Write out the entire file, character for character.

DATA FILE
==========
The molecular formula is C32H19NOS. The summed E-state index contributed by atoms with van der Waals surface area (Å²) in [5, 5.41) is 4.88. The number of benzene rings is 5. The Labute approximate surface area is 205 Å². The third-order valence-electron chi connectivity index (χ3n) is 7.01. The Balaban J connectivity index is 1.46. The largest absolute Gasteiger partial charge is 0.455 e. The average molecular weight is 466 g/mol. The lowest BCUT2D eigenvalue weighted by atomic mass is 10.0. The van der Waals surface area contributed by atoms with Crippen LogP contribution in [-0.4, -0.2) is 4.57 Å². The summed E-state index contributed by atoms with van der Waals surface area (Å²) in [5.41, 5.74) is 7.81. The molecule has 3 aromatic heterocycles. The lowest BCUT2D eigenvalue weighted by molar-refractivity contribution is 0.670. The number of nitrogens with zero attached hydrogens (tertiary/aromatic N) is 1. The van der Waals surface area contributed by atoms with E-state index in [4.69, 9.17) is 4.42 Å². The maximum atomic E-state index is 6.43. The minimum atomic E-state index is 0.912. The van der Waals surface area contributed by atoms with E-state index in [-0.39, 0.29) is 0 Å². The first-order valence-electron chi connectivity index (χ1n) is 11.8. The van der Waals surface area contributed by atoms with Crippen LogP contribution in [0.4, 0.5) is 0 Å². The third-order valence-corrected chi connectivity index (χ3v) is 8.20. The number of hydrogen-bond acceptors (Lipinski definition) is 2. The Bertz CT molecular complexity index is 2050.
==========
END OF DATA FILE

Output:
The molecular formula is C32H19NOS. The summed E-state index contributed by atoms with van der Waals surface area (Å²) in [5, 5.41) is 4.88. The number of benzene rings is 5. The Labute approximate surface area is 205 Å². The third-order valence-electron chi connectivity index (χ3n) is 7.01. The Balaban J connectivity index is 1.46. The largest absolute Gasteiger partial charge is 0.455 e. The average molecular weight is 466 g/mol. The lowest BCUT2D eigenvalue weighted by atomic mass is 10.0. The van der Waals surface area contributed by atoms with Crippen LogP contribution in [-0.4, -0.2) is 4.57 Å². The summed E-state index contributed by atoms with van der Waals surface area (Å²) in [5.41, 5.74) is 7.81. The molecule has 3 aromatic heterocycles. The lowest BCUT2D eigenvalue weighted by molar-refractivity contribution is 0.670. The number of nitrogens with zero attached hydrogens (tertiary/aromatic N) is 1. The van der Waals surface area contributed by atoms with E-state index in [4.69, 9.17) is 4.42 Å². The maximum atomic E-state index is 6.43. The minimum atomic E-state index is 0.912. The van der Waals surface area contributed by atoms with E-state index in [-0.39, 0.29) is 0 Å². The first-order valence-electron chi connectivity index (χ1n) is 11.8. The van der Waals surface area contributed by atoms with Crippen LogP contribution in [0.4, 0.5) is 0 Å². The third-order valence-corrected chi connectivity index (χ3v) is 8.20. The number of hydrogen-bond acceptors (Lipinski definition) is 2. The Bertz CT molecular complexity index is 2050.